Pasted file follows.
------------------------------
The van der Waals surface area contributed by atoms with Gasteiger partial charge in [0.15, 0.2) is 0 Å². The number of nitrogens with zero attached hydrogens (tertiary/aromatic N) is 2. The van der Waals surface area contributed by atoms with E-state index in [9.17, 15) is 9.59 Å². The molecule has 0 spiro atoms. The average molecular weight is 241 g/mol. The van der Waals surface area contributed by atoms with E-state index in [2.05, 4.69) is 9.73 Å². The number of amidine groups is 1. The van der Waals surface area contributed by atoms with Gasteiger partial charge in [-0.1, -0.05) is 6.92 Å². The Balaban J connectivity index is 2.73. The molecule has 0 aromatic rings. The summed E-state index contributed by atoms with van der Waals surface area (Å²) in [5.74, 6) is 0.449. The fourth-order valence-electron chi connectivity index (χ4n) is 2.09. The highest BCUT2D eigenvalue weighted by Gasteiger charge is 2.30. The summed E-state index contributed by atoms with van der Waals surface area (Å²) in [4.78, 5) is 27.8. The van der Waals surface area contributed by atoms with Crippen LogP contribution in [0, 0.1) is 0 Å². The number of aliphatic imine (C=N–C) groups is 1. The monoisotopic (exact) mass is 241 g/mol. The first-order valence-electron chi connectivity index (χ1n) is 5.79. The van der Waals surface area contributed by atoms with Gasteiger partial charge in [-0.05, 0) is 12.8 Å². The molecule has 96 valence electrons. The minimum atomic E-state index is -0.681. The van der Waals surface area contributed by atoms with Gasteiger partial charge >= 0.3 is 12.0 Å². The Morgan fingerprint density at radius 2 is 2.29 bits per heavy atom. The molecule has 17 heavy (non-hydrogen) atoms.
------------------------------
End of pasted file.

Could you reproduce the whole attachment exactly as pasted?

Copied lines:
The van der Waals surface area contributed by atoms with Gasteiger partial charge in [0.15, 0.2) is 0 Å². The number of nitrogens with zero attached hydrogens (tertiary/aromatic N) is 2. The van der Waals surface area contributed by atoms with E-state index in [9.17, 15) is 9.59 Å². The molecule has 0 spiro atoms. The average molecular weight is 241 g/mol. The van der Waals surface area contributed by atoms with E-state index in [2.05, 4.69) is 9.73 Å². The number of amidine groups is 1. The van der Waals surface area contributed by atoms with Gasteiger partial charge in [-0.1, -0.05) is 6.92 Å². The Balaban J connectivity index is 2.73. The molecule has 0 aromatic rings. The summed E-state index contributed by atoms with van der Waals surface area (Å²) in [5.74, 6) is 0.449. The fourth-order valence-electron chi connectivity index (χ4n) is 2.09. The highest BCUT2D eigenvalue weighted by Gasteiger charge is 2.30. The summed E-state index contributed by atoms with van der Waals surface area (Å²) in [4.78, 5) is 27.8. The van der Waals surface area contributed by atoms with Crippen LogP contribution in [0, 0.1) is 0 Å². The number of aliphatic imine (C=N–C) groups is 1. The monoisotopic (exact) mass is 241 g/mol. The first-order valence-electron chi connectivity index (χ1n) is 5.79. The van der Waals surface area contributed by atoms with Gasteiger partial charge in [-0.05, 0) is 12.8 Å². The molecule has 96 valence electrons. The minimum atomic E-state index is -0.681. The van der Waals surface area contributed by atoms with Gasteiger partial charge >= 0.3 is 12.0 Å². The Morgan fingerprint density at radius 2 is 2.29 bits per heavy atom. The molecule has 17 heavy (non-hydrogen) atoms.